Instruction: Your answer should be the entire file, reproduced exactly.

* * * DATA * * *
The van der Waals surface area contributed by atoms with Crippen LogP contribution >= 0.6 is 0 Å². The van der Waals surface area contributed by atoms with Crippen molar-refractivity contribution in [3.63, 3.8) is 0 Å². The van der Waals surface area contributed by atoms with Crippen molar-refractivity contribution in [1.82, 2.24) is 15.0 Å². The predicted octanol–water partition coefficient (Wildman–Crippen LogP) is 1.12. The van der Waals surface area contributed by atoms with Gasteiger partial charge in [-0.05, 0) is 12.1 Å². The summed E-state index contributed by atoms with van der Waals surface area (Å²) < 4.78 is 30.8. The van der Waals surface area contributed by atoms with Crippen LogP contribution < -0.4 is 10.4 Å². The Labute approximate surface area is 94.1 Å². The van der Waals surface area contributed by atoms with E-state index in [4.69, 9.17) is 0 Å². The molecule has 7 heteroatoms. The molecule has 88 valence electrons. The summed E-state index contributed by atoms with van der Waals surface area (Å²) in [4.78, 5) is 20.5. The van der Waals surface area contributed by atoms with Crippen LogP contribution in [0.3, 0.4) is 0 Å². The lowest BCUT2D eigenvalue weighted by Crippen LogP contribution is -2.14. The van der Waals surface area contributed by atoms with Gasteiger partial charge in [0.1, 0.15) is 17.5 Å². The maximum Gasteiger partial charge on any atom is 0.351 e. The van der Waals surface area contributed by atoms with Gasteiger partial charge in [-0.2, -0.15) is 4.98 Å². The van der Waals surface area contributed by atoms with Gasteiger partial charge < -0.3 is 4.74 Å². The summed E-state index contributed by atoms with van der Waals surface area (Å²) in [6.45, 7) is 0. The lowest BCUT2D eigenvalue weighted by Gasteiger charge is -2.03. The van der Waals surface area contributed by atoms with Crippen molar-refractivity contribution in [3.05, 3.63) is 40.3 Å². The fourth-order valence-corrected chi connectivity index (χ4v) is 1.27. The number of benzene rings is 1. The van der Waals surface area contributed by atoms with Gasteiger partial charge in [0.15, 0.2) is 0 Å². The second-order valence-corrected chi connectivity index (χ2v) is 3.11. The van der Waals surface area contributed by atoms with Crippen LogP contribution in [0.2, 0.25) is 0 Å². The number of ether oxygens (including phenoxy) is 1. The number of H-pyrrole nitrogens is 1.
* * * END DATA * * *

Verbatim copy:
The van der Waals surface area contributed by atoms with Crippen LogP contribution >= 0.6 is 0 Å². The van der Waals surface area contributed by atoms with Crippen molar-refractivity contribution in [3.63, 3.8) is 0 Å². The van der Waals surface area contributed by atoms with Crippen molar-refractivity contribution in [1.82, 2.24) is 15.0 Å². The predicted octanol–water partition coefficient (Wildman–Crippen LogP) is 1.12. The van der Waals surface area contributed by atoms with Gasteiger partial charge in [-0.05, 0) is 12.1 Å². The summed E-state index contributed by atoms with van der Waals surface area (Å²) < 4.78 is 30.8. The van der Waals surface area contributed by atoms with Crippen LogP contribution < -0.4 is 10.4 Å². The Labute approximate surface area is 94.1 Å². The van der Waals surface area contributed by atoms with E-state index in [4.69, 9.17) is 0 Å². The molecule has 7 heteroatoms. The molecule has 88 valence electrons. The summed E-state index contributed by atoms with van der Waals surface area (Å²) in [4.78, 5) is 20.5. The van der Waals surface area contributed by atoms with Crippen LogP contribution in [0.3, 0.4) is 0 Å². The lowest BCUT2D eigenvalue weighted by Crippen LogP contribution is -2.14. The van der Waals surface area contributed by atoms with Gasteiger partial charge in [0.1, 0.15) is 17.5 Å². The maximum Gasteiger partial charge on any atom is 0.351 e. The van der Waals surface area contributed by atoms with Gasteiger partial charge in [-0.2, -0.15) is 4.98 Å². The van der Waals surface area contributed by atoms with Gasteiger partial charge < -0.3 is 4.74 Å². The summed E-state index contributed by atoms with van der Waals surface area (Å²) in [6.45, 7) is 0. The lowest BCUT2D eigenvalue weighted by Gasteiger charge is -2.03. The van der Waals surface area contributed by atoms with Crippen molar-refractivity contribution in [3.05, 3.63) is 40.3 Å². The fourth-order valence-corrected chi connectivity index (χ4v) is 1.27. The number of benzene rings is 1. The van der Waals surface area contributed by atoms with Gasteiger partial charge in [0.15, 0.2) is 0 Å². The second-order valence-corrected chi connectivity index (χ2v) is 3.11. The van der Waals surface area contributed by atoms with Crippen LogP contribution in [0.2, 0.25) is 0 Å². The number of ether oxygens (including phenoxy) is 1. The number of H-pyrrole nitrogens is 1.